Over a third of job adverts fail to disclose salary, according to new research by data analysts at HR and leadership publication, People Managing People.
This is surprising given the fact that pay is a major factor that candidates consider when deciding whether to take a job – or even apply in the first place.
Pent up demand during the pandemic, the pursuit of greater job flexibility, and the cost-of-living crisis squeezing household budgets means people are moving jobs at record rates in the UK.
According to the latest figures, it is estimated three percent of the workforce switched roles between April and June 2022 alone – up from 1.7 percent in Q3 2020.
Why do employers hide salaries?
There are many reasons why employers hide salary information on job listings, explains Finn Bartram, Editor at People Managing People.
It offers businesses more negotiating power to agree on a salary in the later stages of the recruitment process once they understand the candidate’s expectations and their personal circumstances.
Hidden salaries are also a key competitive move to stop other similar businesses from knowing how much they are offering for a role and outbidding them to attract talent.
Employers also argue that publicising salary information publicly can cause resentment and demands for pay rises from their existing workforce, if they feel their salary does not fairly compare to what is offered to new recruits.
It can also create resentment when a candidate accepts a job offer if they know they have been given a salary at the lower end of the advertised pay scale.
What are the impacts of hidden salaries?
In today’s job market which is skewed in the candidate’s favour from growth pressures post-pandemic, vacancies taking longer to fill and widening skills gaps, employers are at risk of missing out on talent or narrowing the type of applications they receive.
Research shows that the pay gap – both for women and minorities – partly stems from the ‘ask gap’. This is the difference in what different groups expect when it comes to salary and how likely they are to get a raise if they ask for one.
A recent YouGov survey, of the 40 percent of adults who asked for a pay rise, just over a quarter secured one. When broken down by gender, 43 percent of men asked compared to 33 percent of women.
Also, 31 percent of men were successful, while 21 percent of women received a pay rise, fueling salary inequality.
Pay transparency can also go a long way in building trust within a workforce, equating to lower turnover rates and greater performance gains. With societal pressures to build transparency, promote truth and close inequalities, organisations opting for hidden salaries may need to rethink to get ahead.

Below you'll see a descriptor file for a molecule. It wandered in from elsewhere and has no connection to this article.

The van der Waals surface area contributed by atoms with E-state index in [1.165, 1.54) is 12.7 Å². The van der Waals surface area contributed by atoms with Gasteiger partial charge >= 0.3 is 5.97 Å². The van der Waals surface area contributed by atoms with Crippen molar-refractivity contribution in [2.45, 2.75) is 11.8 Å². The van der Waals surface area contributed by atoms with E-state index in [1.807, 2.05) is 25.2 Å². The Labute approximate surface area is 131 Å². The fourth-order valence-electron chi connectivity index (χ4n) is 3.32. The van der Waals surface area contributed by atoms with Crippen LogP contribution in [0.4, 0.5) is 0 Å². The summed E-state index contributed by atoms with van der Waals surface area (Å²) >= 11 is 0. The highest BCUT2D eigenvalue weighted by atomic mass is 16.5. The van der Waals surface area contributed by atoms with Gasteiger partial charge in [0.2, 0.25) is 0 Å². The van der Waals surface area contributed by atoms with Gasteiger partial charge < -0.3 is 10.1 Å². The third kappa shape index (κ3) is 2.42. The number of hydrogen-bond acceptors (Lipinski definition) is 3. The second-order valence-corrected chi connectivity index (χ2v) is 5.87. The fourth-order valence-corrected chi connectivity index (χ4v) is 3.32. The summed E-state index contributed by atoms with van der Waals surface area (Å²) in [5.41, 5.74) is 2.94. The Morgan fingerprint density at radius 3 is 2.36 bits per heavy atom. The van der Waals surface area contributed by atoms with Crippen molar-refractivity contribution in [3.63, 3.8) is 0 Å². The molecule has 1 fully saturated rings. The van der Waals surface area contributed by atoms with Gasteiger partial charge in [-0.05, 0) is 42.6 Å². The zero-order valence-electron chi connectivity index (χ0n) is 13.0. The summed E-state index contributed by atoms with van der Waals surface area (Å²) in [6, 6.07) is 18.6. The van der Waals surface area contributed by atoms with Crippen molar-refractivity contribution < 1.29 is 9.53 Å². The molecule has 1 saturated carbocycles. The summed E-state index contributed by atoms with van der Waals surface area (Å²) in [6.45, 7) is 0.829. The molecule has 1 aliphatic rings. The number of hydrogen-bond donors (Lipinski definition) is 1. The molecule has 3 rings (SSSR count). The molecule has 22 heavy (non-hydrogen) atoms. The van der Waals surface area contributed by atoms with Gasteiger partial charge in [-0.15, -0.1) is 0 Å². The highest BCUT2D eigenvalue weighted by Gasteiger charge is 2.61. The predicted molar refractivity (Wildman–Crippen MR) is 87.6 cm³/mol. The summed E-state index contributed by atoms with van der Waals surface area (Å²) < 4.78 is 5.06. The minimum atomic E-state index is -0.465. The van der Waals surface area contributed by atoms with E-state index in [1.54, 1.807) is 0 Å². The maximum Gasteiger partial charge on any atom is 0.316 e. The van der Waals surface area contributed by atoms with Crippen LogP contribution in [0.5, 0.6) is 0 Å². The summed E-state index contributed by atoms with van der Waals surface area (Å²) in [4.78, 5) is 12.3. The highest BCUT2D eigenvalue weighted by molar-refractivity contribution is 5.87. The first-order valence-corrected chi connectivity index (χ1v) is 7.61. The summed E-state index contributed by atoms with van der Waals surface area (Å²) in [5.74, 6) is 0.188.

Which job listings are most likely not to disclose salary information?
Within specific departments, marketing roles are the least likely to disclose salary information (41%), followed by sales and operations (35%).
By comparison, advertised roles for IT and HR professionals were the most likely to provide salary details with 27 percent and 29 percent failing to disclose, respectively.
Of the roles analysed, the highest rates of salary non-disclosure were found in job ads for senior and C-suite positions. Examples include Chief Technology Officer (81%), Chief Marketing Officer (71%), Sales Director (59%) and Operations Director (58%).
Comparing the UK against the U.S., researchers found job ads were much more likely to have undisclosed salaries for roles in the U.S. across all departments (57%).
While IT roles were the most likely to have salary information available in the UK, the picture is different in the U.S. Of the IT roles studied, 66 percent had no salary disclosed, followed by finance roles (61%) and operations (56%).
Amelia Brand is the Editor for HRreview, and host of the HR in Review podcast series. With a Master’s degree in Legal and Political Theory, her particular interests within HR include employment law, DE&I, and wellbeing within the workplace. Prior to working with HRreview, Amelia was Sub-Editor of a magazine, and Editor of the Environmental Justice Project at the University College London, writing and overseeing articles into UCL’s weekly newsletter. Her previous academic work has focused on philosophy, politics and law, with a special focus on how artificial intelligence will feature in the future.